You might remember a few months ago we told you about a huge flaw in Android called Stagefright. It let hackers run malicious code on your Android smartphone or tablet by sending you a simple text message. Because of the way it worked, it left more than 900 million gadgets worldwide vulnerable.
Google, carriers and smartphone manufacturers are still rolling out fixes, but on the whole the problem is under control. However, the same person who discovered the first flaw, Joshua J. Drake of Zimperium Mobile Security, has kept digging and turned up a few more problems in the same system that potentially affect every Android gadget out there, which is more than a billion. So, what does Stagefright 2.0 look like?
Stagefright 2.0 actually consists of two flaws. One affects every Android gadget from Android 1.0 to the present. The other only works on Android 5.0 and up.
The flaws rely on how Android handles music and video files, specifically the metadata. The metadata usually contains information like the song or video title, album, how often you've played it, etc.
However, if a hacker puts malicious code in that section, and you even preview the file, Android will run the code without checking to see what it is. It could attempt to install a data-stealing app to try taking over your phone completely. We say "attempt" because the Android system itself is still fairly tough to crack.
That could be one reason hackers don't seem to be doing much with Stagefright 2.0 yet. Also, Google already has a fix it will be rolling out later this month, but it's never good to take chances.
One way to minimize your risk is to only download MP3 files that you've converted yourself, or that you get from a reputable store like iTunes, Google Play or Amazon. Grabbing music from sketchy sites or file-sharing services is not a good idea at any time, but it's especially bad now.
Similarly, you also should avoid downloading MP4 video files online. That actually isn't a problem for most people because you're more likely to stream video from reputable sites like YouTube or Netflix. Unfortunately, hackers still have some tricks up their sleeve that you need to know about.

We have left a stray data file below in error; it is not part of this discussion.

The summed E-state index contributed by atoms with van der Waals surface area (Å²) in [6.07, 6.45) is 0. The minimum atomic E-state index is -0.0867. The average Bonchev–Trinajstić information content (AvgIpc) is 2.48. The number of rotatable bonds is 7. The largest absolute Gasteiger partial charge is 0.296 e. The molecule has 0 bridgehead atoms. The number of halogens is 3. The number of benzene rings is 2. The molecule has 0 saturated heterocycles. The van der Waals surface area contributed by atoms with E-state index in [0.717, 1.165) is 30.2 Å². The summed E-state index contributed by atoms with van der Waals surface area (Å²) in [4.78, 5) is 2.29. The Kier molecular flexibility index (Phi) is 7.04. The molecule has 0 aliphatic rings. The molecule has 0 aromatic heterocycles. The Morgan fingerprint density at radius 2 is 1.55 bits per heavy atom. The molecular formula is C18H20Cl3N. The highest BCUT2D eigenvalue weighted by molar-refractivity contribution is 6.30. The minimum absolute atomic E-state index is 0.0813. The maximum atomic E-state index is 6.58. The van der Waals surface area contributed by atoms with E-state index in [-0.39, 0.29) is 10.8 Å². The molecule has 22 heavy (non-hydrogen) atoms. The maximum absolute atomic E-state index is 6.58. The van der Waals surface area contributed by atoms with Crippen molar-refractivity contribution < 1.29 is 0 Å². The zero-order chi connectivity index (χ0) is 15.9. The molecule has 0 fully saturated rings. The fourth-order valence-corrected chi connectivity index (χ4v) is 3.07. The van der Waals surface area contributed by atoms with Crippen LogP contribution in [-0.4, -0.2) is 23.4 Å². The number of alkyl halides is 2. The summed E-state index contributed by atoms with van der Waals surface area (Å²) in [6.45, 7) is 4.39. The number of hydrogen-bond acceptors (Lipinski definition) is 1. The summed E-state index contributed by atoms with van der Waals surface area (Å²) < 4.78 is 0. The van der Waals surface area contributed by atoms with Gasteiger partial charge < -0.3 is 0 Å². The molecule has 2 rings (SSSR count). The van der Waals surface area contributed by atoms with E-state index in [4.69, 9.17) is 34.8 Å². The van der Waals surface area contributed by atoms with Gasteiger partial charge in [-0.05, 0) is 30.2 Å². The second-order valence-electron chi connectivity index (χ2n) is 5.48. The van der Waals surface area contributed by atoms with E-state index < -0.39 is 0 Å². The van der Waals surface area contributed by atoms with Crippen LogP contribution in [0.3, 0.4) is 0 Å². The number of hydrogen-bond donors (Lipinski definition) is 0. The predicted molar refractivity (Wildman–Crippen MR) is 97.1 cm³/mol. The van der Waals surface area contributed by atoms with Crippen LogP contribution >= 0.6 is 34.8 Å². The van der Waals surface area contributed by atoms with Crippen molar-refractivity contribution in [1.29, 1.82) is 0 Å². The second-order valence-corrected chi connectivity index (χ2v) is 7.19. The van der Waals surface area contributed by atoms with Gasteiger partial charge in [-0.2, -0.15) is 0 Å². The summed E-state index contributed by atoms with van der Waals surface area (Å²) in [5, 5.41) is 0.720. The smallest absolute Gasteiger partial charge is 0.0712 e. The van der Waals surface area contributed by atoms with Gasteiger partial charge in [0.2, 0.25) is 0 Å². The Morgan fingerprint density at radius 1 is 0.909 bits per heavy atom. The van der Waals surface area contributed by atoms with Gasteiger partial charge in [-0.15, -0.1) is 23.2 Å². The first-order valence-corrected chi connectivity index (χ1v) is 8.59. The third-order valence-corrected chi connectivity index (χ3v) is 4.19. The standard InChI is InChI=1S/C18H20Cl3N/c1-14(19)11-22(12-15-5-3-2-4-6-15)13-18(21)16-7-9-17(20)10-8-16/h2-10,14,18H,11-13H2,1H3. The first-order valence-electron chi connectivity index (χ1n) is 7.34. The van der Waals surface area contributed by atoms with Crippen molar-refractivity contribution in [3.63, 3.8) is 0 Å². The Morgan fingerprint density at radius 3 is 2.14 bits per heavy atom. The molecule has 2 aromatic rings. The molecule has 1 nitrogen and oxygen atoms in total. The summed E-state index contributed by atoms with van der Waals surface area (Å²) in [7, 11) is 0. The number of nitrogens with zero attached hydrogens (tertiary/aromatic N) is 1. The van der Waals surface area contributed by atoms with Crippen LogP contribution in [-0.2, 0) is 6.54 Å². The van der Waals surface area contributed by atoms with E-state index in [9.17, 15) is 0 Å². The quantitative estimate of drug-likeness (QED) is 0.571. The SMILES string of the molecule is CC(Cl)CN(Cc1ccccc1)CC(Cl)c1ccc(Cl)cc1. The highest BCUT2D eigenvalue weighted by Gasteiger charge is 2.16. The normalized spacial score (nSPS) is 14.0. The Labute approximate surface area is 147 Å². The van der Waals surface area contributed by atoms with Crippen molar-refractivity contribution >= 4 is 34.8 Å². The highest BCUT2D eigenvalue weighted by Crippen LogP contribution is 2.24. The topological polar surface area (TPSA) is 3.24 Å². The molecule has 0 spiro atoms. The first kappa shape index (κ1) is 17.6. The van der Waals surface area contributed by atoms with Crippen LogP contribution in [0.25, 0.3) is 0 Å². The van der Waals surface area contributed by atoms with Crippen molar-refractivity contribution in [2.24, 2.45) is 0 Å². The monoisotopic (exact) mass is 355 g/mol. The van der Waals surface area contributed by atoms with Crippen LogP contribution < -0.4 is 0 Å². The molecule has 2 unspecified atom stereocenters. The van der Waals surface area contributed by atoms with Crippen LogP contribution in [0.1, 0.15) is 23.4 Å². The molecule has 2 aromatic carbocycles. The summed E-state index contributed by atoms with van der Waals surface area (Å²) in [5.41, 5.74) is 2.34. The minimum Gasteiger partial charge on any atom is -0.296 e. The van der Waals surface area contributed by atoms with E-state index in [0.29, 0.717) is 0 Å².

For example, tapping a link in a phishing text or email could send you to a malicious website with an embedded MP3 or MP4 file. From there, it could pop up a notice asking if you want to play it with your default media player. If you don't stop to think you might do it.
The usual rules for phishing attacks apply here. Don't tap on links or download attachments from suspicious or unsolicited email and texts. And definitely don't let any audio or video run that you didn't ask to run.
Another route hackers could take is to trick you into installing a malicious app that accesses the Stagefright code libraries. This gives them the same access they'd get with a malicious media file.
As always, don't install apps that aren't from Google Play or the Amazon App Store. Even in reputable stores, be on the lookout for apps that are brand new and that ask for media access permissions. Want to know more about approving permissions and how apps use them to put your privacy at risk? Click here for the full scoop.
Stagefright isn't the only danger to your smartphone or tablet. Learn seven essential steps you need to take to secure your smartphone or tablet now against the most likely threats you'll encounter.
Kim Komando hosts the nation's largest radio show about the digital lifestyle, heard on 435 stations in the USA and globally on American Forces Radio. Find your local radio station, read more digital news, get the podcast and more at Komando.com.